• A senior staff member is nominated to be responsible for liaising with the Wirral’s LSCB (Local Safeguarding Children Board) and / or partner agencies in the event of allegations of abuse being made against the Director. 
  • Where services or activities are provided on the College premises by another body, the body concerned has appropriate policies and procedures in place in regard to safeguarding and liaises with the College on these matters, where appropriate. 
  • The College reviews its policies and procedures annually.

CURRICULUM

The Corporation believes that the curriculum is important in safeguarding and child protection and aims to ensure that curriculum development meets the following objectives: 

  • Developing self-esteem
  • Developing communication skills  Informing about all aspects of risk
  • Developing strategies for self protection
  • Developing a sense of the boundaries between appropriate and inappropriate behaviour in adults and children and young people 
  • Developing non-abusive behaviour between students and in relationships
  • How to respond to and report bullying
  • Use of social and emotional aspects of learning to promote well being.
  • The Designated Member of Staff
  • The designated member of staff with lead responsibility for safeguarding children and vulnerable adults is Samantha Rockson, Coordinator. It will be the responsibility of the Designated Safeguarding Officer to review and monitor the procedures and to seek the advice of Wirral’s LSCB (Local Safeguarding Children Board) and to bring about a change in procedures, if necessary.
  • Further, it is the responsibility of the Designated Safeguarding Officer to ensure that this policy is reviewed annually and appropriate staff development is in place and all staff have a general awareness of safeguarding children and vulnerable adult protection issues. 
  • Raising Safeguarding Awareness
  • All staff are required to undertake safeguarding training. The training will advise staff of College policy and procedures, how to recognise possible or potential abuse, how to report it and how the College is linked to external safeguarding authorities.
  • The Designated Safeguarding Officer ensures that up to date information is displayed in prominent positions around College informing all students, staff and volunteers of the procedures for reporting safeguarding allegations or concerns.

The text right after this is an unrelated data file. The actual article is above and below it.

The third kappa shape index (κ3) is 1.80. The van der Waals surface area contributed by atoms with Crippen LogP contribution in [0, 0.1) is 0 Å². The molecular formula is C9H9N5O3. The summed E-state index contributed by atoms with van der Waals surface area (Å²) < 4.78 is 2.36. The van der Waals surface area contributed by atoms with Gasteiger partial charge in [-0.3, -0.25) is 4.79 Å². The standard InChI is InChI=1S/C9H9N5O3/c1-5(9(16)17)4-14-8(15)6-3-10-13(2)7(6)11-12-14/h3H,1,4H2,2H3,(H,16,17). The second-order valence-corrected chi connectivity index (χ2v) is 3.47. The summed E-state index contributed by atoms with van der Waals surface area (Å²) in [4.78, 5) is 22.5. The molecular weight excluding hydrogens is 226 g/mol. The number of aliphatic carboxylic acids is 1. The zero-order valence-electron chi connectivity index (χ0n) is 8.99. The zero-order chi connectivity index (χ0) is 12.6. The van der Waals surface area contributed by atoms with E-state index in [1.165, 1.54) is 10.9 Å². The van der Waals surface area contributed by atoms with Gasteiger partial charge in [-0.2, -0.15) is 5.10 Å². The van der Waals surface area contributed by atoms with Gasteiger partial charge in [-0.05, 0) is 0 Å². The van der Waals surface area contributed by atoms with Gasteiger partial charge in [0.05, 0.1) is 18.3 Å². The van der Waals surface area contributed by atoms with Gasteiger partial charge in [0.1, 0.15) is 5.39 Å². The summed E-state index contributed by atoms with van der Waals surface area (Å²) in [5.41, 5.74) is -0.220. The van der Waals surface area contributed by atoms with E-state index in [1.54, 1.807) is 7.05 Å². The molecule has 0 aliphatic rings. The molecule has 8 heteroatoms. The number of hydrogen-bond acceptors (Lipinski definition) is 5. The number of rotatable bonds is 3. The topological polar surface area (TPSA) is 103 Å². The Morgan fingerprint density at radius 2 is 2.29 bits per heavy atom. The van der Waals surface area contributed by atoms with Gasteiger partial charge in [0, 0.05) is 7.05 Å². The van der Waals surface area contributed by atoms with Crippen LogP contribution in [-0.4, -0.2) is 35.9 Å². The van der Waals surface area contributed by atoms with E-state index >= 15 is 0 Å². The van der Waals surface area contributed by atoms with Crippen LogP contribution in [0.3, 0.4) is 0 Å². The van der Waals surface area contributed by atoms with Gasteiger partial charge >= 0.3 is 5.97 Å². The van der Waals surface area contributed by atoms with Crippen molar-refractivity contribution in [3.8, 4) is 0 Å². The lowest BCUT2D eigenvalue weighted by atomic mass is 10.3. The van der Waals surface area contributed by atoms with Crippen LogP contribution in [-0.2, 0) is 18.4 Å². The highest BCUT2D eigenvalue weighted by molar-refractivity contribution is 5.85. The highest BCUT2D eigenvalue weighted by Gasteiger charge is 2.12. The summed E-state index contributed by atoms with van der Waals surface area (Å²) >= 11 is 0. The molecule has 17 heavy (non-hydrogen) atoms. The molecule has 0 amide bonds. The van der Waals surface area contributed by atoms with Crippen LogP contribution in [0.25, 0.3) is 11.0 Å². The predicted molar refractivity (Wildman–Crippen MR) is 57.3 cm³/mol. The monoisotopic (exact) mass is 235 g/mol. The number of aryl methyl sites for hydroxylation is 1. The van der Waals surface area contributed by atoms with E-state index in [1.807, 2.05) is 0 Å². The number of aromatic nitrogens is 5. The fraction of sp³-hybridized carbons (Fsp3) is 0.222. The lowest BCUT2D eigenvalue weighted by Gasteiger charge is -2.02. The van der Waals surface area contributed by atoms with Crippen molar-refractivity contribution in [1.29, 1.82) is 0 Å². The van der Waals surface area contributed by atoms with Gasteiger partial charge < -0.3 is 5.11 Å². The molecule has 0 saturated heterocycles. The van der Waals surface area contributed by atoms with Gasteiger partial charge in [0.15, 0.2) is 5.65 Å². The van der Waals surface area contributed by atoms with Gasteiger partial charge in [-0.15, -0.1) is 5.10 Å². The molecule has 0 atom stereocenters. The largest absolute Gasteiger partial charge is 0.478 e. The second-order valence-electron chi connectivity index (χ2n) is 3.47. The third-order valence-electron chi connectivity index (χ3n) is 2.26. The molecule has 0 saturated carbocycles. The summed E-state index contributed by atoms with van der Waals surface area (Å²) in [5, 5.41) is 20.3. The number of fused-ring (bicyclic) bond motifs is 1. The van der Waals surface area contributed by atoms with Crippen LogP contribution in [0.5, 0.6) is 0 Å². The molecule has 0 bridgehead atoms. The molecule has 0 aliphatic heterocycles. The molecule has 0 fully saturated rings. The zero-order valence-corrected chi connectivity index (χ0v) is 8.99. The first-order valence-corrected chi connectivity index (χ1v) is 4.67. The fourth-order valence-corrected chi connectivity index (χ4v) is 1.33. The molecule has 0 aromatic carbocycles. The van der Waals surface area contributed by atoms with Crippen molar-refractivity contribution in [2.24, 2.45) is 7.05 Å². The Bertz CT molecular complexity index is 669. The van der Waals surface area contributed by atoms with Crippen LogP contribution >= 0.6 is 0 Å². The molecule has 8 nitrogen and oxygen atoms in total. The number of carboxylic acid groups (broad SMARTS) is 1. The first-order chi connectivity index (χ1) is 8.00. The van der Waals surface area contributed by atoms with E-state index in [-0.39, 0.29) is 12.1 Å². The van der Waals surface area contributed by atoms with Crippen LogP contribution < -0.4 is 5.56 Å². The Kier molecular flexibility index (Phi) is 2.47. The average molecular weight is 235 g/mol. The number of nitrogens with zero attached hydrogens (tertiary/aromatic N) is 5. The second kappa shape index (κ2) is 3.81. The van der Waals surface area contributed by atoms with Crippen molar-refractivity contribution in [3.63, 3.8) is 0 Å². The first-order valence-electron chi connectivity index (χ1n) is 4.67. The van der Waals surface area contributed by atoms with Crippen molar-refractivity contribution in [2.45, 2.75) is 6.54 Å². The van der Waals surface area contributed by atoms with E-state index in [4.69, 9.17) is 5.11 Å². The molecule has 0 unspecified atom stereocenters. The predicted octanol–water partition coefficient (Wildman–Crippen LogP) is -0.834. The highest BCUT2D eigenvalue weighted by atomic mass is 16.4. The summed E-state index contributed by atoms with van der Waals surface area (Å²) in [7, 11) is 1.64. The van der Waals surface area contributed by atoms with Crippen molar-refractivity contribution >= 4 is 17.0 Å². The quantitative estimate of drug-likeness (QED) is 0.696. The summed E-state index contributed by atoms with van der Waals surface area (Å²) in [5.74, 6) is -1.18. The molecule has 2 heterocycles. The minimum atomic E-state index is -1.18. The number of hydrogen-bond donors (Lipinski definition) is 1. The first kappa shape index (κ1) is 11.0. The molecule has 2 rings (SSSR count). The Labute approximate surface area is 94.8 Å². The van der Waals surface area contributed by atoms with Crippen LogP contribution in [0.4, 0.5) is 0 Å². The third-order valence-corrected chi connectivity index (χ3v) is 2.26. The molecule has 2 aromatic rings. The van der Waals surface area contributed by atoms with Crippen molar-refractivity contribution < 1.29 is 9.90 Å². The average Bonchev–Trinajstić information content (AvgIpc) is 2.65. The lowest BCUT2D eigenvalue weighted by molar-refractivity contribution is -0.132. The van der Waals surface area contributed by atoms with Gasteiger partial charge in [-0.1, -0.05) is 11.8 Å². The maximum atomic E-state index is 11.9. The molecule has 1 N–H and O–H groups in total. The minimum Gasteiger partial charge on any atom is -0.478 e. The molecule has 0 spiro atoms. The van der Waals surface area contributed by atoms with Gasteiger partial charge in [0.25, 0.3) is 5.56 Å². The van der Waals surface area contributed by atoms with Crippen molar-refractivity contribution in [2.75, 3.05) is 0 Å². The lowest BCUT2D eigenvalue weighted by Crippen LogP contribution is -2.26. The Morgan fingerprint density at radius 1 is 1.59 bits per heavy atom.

• Personal Tutors advise new students of the College Safeguarding Policy as part of their induction and tutorial programme and deliver agreed tutorial content throughout the year to promote and support the College’s Policy.
  • Safeguarding information is provided for staff as part of their induction and is also located on the College intranet, which can be accessed by staff and students.
  • Safer Recruitment and Selection

The College pays full regard to DfE guidance “Safeguarding Children and Safer Recruitment in Education” January 2007. It ensures that all appropriate measures are applied in relation to everyone who works in the College e.g. volunteers and staff employed by contractors. Safer recruitment practice includes scrutinising applicants, verifying identity and academic or vocational qualifications, obtaining professional and character references, checking previous employment history and ensuring that a candidate has the health and physical capacity for the job. It also includes undertaking interviews and, where appropriate, undertaking Disclosure & Barring Service (DBS) checks.

The College will ensure that: 

  • A DBS Enhanced Disclosure is obtained for all new appointments to the College’s workforce. 
  • A single central record detailing a range of checks carried out on its staff is maintained and records demonstrating that staff have completed appropriate safeguarding training for their role. 
  • All new appointments to the College workforce who have lived outside the UK are subject to additional checks as appropriate. 
  • Supply staff have undergone the necessary safeguarding checks.
  • Identity checks are carried out on all persons appointed.